The long overdue security update for Microsoft's XP operating system will soon be available.
Microsoft wants you to be ready for SP2
Microsoft has released the SP2 update to PC manufacturers and it is expected to be widely available in late August.
The update can be downloaded from a Microsoft site, ordered from the company or found on CDs cover-mounted on some consumer technology magazines.
The security update is already available to companies who subscribe to Microsoft's developer network.
Service Pack 2 has been created to close many of the loopholes that many Windows viruses have exploited over the last few years. Malicious hackers have used other loopholes in Windows XP to take over and remotely control PCs.
The SP2 software installs a security centre that lets people see and manage the measures installed on their machine to block viruses and hack attacks.
The update also blocks pop-up ads and lets users know when spyware is trying to install itself on their machine.
CHANGES DUE IN SP2
Pop-up ads blocked
Revamped firewall on by default
Outlook Express, Internet Explorer and Windows Messenger warn about attachments
Origins of downloaded files logged
Web graphics in e-mail no longer loaded by default
Some spyware blocked
Users regularly reminded about Windows Updates
Security Center brings together information about anti-virus, updates and firewall
Protection against buffer over-runs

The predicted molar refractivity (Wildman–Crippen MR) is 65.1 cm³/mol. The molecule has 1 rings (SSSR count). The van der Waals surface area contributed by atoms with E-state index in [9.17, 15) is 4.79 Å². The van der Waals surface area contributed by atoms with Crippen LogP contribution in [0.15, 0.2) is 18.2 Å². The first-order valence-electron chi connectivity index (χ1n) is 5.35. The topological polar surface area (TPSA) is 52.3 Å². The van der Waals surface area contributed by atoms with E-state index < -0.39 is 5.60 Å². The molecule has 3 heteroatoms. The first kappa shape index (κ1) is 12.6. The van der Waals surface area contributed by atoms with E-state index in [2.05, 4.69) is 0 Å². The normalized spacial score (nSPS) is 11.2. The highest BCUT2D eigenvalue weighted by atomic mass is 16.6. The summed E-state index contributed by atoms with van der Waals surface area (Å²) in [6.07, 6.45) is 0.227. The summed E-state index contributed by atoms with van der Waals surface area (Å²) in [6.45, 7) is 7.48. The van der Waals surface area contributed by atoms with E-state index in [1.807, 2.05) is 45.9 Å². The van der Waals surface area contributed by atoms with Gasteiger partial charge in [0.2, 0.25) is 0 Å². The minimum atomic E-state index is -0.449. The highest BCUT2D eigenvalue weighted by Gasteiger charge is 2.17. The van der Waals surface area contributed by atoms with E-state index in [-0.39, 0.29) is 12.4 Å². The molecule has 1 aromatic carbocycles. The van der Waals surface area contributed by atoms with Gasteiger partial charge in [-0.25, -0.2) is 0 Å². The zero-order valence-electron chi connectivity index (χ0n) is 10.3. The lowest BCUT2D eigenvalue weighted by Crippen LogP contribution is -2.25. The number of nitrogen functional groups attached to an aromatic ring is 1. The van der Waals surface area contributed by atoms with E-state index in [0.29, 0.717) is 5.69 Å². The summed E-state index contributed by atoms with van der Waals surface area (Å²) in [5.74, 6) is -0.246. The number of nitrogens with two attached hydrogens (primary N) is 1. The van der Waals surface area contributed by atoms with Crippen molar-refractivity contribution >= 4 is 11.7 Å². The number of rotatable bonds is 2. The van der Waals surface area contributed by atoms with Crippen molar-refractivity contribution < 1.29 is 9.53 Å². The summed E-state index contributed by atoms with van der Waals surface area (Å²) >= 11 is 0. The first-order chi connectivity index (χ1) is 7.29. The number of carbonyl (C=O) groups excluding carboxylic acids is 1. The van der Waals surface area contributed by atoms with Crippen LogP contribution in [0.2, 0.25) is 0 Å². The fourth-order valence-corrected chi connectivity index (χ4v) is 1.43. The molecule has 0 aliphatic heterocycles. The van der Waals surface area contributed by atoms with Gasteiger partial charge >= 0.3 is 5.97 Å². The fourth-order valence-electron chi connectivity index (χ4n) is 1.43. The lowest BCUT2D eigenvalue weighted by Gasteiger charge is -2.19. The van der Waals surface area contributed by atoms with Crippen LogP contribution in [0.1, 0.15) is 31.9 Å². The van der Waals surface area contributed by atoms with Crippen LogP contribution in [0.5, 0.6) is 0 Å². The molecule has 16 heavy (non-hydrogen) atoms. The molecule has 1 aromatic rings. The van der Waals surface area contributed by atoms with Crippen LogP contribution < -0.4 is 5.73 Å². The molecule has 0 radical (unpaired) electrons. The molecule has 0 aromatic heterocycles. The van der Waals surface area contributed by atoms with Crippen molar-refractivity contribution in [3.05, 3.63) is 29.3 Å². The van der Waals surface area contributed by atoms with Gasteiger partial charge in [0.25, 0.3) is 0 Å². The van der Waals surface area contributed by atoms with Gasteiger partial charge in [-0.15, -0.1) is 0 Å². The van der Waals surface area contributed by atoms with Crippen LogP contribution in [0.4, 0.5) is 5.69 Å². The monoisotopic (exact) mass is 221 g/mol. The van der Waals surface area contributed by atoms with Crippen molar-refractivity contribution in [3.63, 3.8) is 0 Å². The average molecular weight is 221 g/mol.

Windows Messenger Service turned off by default
The software also stops graphics in e-mail messages loading automatically. This is because spammers use these graphics as a way to log live e-mail addresses.
The Service Pack 2 security update was originally supposed to appear in 2003 but successive technical hitches have delayed its arrival.
To make sure the update is widely used, Microsoft said it has worked hard to ensure that it conflicts with as few existing applications as possible.
Microsoft hopes to have the software installed on more than 100 million machines in the next two months.
To reach this many machines it is making the software very widely available.
On its main site, Microsoft is telling visitors to turn on Windows auto-update to prepare for the SP2 download. At 80MB in size, the software will take a while to download.
Microsoft has made software available that will let people download SP2 in bite-sized chunks that can be re-assembled to be the full update.
Those on dial-up links will be able to order the CD from Microsoft or simply install it from disks distributed with popular PC tech magazines from newsstands.
The only people that will not be able to install the software will be people running the most pirated versions of Windows XP.
Microsoft knows the product ID numbers for the most-pirated versions of XP and has decided to stop the software installing on machines using any of these copies of its operating system.